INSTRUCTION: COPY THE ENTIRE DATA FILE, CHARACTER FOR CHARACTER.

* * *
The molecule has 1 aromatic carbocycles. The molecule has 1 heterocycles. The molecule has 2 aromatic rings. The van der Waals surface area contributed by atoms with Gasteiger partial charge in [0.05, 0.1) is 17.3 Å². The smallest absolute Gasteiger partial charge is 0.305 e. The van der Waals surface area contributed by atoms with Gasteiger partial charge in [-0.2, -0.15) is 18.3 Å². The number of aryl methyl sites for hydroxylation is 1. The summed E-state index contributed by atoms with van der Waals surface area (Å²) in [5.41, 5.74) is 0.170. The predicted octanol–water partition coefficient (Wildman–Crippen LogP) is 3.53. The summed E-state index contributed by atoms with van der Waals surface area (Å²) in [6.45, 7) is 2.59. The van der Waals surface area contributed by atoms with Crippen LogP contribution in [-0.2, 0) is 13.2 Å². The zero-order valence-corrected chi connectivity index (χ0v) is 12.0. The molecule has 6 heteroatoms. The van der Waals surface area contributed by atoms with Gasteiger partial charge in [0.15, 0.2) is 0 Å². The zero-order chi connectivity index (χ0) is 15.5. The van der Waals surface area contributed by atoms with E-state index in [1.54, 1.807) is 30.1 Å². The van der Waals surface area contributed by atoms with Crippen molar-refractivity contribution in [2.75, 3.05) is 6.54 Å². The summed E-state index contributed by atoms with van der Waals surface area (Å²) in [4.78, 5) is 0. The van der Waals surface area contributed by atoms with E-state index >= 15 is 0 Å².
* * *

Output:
The molecule has 1 aromatic carbocycles. The molecule has 1 heterocycles. The molecule has 2 aromatic rings. The van der Waals surface area contributed by atoms with Gasteiger partial charge in [0.05, 0.1) is 17.3 Å². The smallest absolute Gasteiger partial charge is 0.305 e. The van der Waals surface area contributed by atoms with Gasteiger partial charge in [-0.2, -0.15) is 18.3 Å². The number of aryl methyl sites for hydroxylation is 1. The summed E-state index contributed by atoms with van der Waals surface area (Å²) in [5.41, 5.74) is 0.170. The predicted octanol–water partition coefficient (Wildman–Crippen LogP) is 3.53. The summed E-state index contributed by atoms with van der Waals surface area (Å²) in [6.45, 7) is 2.59. The van der Waals surface area contributed by atoms with Crippen LogP contribution in [-0.2, 0) is 13.2 Å². The zero-order valence-corrected chi connectivity index (χ0v) is 12.0. The molecule has 6 heteroatoms. The van der Waals surface area contributed by atoms with Gasteiger partial charge in [0.15, 0.2) is 0 Å². The zero-order chi connectivity index (χ0) is 15.5. The van der Waals surface area contributed by atoms with E-state index in [1.54, 1.807) is 30.1 Å². The van der Waals surface area contributed by atoms with Crippen molar-refractivity contribution in [2.75, 3.05) is 6.54 Å². The summed E-state index contributed by atoms with van der Waals surface area (Å²) in [4.78, 5) is 0. The van der Waals surface area contributed by atoms with E-state index >= 15 is 0 Å².